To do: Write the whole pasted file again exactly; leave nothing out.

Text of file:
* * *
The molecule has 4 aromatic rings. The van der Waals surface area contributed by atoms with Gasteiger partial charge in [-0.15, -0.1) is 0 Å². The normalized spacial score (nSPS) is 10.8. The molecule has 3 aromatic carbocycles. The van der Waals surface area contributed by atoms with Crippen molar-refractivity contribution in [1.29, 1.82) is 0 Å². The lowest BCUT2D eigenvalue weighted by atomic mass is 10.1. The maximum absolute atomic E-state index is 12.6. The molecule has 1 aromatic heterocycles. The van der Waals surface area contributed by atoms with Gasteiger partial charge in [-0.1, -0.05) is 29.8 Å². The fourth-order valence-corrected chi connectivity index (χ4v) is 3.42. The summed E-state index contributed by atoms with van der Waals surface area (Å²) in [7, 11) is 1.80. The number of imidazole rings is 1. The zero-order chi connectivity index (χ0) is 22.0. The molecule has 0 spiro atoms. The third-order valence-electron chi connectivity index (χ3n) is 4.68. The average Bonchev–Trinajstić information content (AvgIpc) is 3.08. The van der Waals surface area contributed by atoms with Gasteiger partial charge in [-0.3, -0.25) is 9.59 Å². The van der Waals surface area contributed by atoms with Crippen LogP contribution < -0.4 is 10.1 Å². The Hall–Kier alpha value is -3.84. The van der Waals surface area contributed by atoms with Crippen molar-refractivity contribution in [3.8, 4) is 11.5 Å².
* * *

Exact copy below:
The molecule has 4 aromatic rings. The van der Waals surface area contributed by atoms with Gasteiger partial charge in [-0.15, -0.1) is 0 Å². The normalized spacial score (nSPS) is 10.8. The molecule has 3 aromatic carbocycles. The van der Waals surface area contributed by atoms with Crippen molar-refractivity contribution in [1.29, 1.82) is 0 Å². The lowest BCUT2D eigenvalue weighted by atomic mass is 10.1. The maximum absolute atomic E-state index is 12.6. The molecule has 1 aromatic heterocycles. The van der Waals surface area contributed by atoms with Gasteiger partial charge in [-0.1, -0.05) is 29.8 Å². The fourth-order valence-corrected chi connectivity index (χ4v) is 3.42. The summed E-state index contributed by atoms with van der Waals surface area (Å²) in [7, 11) is 1.80. The number of imidazole rings is 1. The zero-order chi connectivity index (χ0) is 22.0. The molecule has 0 spiro atoms. The third-order valence-electron chi connectivity index (χ3n) is 4.68. The average Bonchev–Trinajstić information content (AvgIpc) is 3.08. The van der Waals surface area contributed by atoms with Gasteiger partial charge in [-0.3, -0.25) is 9.59 Å². The van der Waals surface area contributed by atoms with Crippen LogP contribution < -0.4 is 10.1 Å². The Hall–Kier alpha value is -3.84. The van der Waals surface area contributed by atoms with Crippen molar-refractivity contribution in [3.8, 4) is 11.5 Å².